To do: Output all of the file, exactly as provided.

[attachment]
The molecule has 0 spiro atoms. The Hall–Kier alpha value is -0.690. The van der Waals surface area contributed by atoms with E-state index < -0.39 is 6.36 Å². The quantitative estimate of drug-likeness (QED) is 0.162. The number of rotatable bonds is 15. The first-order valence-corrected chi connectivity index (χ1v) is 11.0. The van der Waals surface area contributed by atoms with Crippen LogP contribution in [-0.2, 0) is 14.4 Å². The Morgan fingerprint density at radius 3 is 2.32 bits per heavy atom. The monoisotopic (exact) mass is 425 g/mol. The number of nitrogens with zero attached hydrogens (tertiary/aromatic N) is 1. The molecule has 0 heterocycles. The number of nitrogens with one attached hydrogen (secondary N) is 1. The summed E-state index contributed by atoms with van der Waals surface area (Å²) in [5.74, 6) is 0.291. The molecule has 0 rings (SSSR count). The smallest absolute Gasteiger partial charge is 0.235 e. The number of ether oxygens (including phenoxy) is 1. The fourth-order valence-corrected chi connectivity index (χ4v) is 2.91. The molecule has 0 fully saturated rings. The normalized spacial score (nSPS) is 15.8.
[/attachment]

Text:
The molecule has 0 spiro atoms. The Hall–Kier alpha value is -0.690. The van der Waals surface area contributed by atoms with E-state index < -0.39 is 6.36 Å². The quantitative estimate of drug-likeness (QED) is 0.162. The number of rotatable bonds is 15. The first-order valence-corrected chi connectivity index (χ1v) is 11.0. The van der Waals surface area contributed by atoms with Crippen LogP contribution in [-0.2, 0) is 14.4 Å². The Morgan fingerprint density at radius 3 is 2.32 bits per heavy atom. The monoisotopic (exact) mass is 425 g/mol. The number of nitrogens with zero attached hydrogens (tertiary/aromatic N) is 1. The molecule has 0 heterocycles. The number of nitrogens with one attached hydrogen (secondary N) is 1. The summed E-state index contributed by atoms with van der Waals surface area (Å²) in [5.74, 6) is 0.291. The molecule has 0 rings (SSSR count). The smallest absolute Gasteiger partial charge is 0.235 e. The number of ether oxygens (including phenoxy) is 1. The fourth-order valence-corrected chi connectivity index (χ4v) is 2.91. The molecule has 0 fully saturated rings. The normalized spacial score (nSPS) is 15.8.